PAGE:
In recent years there has been a push by some to move away from using the term "master" in source code management systems, often by renaming the "master" branch to a "main" branch. This is part of a broader shift away from using "master/slave" terminology in software.

But it is often claimed that the "master" branch was never intended in a "master/slave" sense, but instead in a "master/replica" sense, like that of a master record. This certainly makes sense to me: I've never heard anyone talk about "slave" branches because they're not controlled by the "master" branch (unlike a "master/slave" server system), but an authoritative "master" branch you copy from in order to tinker with does make sense for how branches are used in SCMs. However I'm yet to see clear historical evidence that proves it.

So historically, in the context of source code management systems, what evidence is there that the earliest uses of "master" branches referred to either the master/replica or master/slave metaphor?

(Can we please stick to this historical question, and not rehash the present renaming debate here.)

  • 29
    We rarely enforce network comment standards here, but I'm going to do so on this question. Please do not argue about the merits of various naming conventions here; the question is about what was, not about what should be.
    – wizzwizz4
    Sep 24 at 10:12
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    I'm fuzzy on the distinction between master/slave and master/replica; "master" means the same thing in both cases, right?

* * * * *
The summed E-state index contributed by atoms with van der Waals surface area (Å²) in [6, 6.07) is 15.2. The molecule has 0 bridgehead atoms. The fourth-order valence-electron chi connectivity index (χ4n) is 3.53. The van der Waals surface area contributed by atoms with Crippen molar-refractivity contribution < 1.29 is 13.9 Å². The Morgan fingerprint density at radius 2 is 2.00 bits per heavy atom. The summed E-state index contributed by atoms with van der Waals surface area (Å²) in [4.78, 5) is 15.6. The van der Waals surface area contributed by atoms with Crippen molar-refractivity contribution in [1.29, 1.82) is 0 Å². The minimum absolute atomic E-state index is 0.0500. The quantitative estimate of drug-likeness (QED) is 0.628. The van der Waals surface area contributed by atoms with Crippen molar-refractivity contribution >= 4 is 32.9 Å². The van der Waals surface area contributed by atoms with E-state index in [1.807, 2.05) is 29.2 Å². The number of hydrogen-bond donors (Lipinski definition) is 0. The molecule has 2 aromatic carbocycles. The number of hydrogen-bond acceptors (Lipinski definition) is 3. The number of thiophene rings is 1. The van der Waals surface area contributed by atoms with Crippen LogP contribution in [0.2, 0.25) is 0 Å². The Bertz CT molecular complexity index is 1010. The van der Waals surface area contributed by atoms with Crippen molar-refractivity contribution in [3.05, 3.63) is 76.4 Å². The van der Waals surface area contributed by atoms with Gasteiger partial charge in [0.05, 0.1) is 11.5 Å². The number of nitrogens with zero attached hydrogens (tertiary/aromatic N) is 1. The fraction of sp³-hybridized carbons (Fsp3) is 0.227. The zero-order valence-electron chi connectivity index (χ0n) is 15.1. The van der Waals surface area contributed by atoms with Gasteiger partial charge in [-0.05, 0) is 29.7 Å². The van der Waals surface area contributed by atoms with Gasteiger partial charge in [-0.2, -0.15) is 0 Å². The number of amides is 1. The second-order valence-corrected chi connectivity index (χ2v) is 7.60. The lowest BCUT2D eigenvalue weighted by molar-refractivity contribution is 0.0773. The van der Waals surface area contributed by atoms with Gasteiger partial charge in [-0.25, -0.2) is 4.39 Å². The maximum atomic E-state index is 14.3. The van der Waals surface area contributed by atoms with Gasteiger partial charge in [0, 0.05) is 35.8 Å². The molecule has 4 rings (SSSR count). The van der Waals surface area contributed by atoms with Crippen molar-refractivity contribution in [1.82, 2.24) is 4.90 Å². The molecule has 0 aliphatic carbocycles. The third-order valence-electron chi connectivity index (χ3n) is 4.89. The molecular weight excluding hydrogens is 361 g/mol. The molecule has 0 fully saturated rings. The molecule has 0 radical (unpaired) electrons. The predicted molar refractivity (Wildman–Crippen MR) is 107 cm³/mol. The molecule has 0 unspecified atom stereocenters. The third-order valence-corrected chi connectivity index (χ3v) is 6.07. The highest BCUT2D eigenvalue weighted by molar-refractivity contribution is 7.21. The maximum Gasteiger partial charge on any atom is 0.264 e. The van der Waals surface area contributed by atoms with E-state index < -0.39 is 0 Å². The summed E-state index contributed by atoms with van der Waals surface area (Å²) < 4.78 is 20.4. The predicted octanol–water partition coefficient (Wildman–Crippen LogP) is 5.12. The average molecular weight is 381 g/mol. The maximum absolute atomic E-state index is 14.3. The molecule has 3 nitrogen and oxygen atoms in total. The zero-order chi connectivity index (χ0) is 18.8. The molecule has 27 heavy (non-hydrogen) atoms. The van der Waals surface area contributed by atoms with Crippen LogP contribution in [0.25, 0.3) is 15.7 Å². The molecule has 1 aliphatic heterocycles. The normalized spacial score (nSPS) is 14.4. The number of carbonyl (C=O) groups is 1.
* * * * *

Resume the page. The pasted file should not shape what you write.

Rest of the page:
– Nat
    Sep 24 at 15:10
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    @Nat Not really. A master controls or directs a slave (server/process/etc). A master document is preserved in perfect condition in order to be copied and potentially modified. They are etymologically linked, but have quite distinct meanings now. Sep 24 at 15:13

(This is essentially based on research done by Bastien Nocera.)

As far as I’m aware, the first SCM to use the term “master” was BitKeeper, and it used that in “master/slave” terminology:

We are then going to modify the file on both the master and slave repository and then merge the work.

This documentation dates back to 2001.

Branches are implemented as repositories in BitKeeper, so this effectively also applies to branches. The term “master” applied explicitly to branches first appears in this commit to Git; it seems likely that the terminology was inherited from BitKeeper, since Git was created following a BitKeeper license change.